The team recently surveyed 5,000 Americans via Google Consumer Surveys and asked people whether they would rather give up Internet or other valued items (such as sex, coffee, alcohol, family, or pets) for 6 months.

Here’s what we found…

Question: Which would you rather give up for 6 months? Internet or “physical intimacy”?

One Third of Americans Would Rather Have Internet than Sex

internet or sex - general

 67.5% of respondents would give up Internet over sex.

Nearly 70% of surveyed Americans would give up Internet in order to keep their love life in check; however, this also means that over 30% would choose Internet over sex for half a year!  

Millennials Seem to Care Less About Sex Than Their Parents Do

Give up sex - age breakdown

48.4% of respondents ages 18-24 would give up sex before they would give up Internet.

Nearly 50% of those ages 18-24 surveyed said they would rather give up sex than Internet. Whereas just under 30% of those ages 45-64 would give up sex for Internet, revealing that baby boomers seem to value sex more than the college-age people we surveyed.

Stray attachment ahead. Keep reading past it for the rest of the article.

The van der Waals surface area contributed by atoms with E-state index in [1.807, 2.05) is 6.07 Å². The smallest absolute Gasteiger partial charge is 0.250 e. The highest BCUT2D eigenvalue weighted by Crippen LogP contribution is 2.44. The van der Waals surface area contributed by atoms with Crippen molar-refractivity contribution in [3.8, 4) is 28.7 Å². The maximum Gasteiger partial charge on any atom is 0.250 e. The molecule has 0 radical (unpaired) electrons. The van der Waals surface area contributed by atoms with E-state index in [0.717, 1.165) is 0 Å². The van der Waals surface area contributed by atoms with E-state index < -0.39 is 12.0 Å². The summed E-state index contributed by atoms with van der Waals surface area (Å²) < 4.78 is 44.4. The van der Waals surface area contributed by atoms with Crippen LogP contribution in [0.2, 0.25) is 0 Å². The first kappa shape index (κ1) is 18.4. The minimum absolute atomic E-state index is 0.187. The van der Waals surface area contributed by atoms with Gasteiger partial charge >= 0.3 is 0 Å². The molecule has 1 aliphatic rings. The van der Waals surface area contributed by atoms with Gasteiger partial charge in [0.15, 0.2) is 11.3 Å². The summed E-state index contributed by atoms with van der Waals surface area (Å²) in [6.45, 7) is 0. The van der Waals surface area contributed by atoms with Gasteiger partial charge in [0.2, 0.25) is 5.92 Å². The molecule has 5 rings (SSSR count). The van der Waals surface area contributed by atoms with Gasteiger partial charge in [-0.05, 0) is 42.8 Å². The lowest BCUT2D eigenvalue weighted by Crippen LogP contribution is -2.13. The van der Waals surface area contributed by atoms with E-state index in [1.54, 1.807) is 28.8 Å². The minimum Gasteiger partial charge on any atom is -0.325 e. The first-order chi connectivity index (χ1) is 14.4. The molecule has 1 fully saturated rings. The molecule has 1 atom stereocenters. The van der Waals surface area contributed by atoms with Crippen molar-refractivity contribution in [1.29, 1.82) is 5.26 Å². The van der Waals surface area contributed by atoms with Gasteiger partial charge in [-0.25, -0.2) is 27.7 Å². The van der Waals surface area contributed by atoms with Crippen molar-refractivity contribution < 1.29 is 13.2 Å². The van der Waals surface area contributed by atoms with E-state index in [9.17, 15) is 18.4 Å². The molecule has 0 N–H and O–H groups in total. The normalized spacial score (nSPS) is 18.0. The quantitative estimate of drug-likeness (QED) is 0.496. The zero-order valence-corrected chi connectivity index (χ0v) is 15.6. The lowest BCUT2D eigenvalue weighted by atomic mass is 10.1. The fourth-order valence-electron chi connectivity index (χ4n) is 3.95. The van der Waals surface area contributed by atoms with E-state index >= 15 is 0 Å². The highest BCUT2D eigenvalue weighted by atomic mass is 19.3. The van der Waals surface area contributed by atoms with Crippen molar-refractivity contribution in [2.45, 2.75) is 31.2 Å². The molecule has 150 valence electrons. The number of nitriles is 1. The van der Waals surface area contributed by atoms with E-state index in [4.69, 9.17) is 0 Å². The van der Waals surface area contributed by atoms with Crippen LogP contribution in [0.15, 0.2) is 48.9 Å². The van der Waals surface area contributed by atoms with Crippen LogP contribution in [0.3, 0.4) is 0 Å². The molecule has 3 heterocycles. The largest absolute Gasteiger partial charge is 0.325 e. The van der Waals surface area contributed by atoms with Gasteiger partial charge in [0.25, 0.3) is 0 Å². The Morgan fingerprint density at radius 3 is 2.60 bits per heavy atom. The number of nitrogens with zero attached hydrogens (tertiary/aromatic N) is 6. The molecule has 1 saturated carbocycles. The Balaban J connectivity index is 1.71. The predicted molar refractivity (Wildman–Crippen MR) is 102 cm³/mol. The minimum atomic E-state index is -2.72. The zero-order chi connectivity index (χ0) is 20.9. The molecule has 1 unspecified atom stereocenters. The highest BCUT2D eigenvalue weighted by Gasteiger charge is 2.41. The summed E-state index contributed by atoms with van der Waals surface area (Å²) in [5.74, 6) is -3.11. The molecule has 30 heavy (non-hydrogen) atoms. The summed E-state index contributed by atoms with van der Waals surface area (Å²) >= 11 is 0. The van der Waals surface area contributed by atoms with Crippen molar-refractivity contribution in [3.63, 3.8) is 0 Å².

Question: Which would you rather give up for 6 months? Internet or drinking coffee?

80% of Americans Would Give Up Coffee to Keep Their Internet

internet or coffee - general

80% of respondents would give up drinking coffee to keep their Internet.

It turns out exactly 4 out of 5 Americans we surveyed would choose Internet over coffee any day, but the older the person surveyed, the more likely they were to choose their beloved cup of Joe over Internet… Give up the Internet - age breakdown

 28% of respondents ages 65 and older would give up Internet before quitting coffee.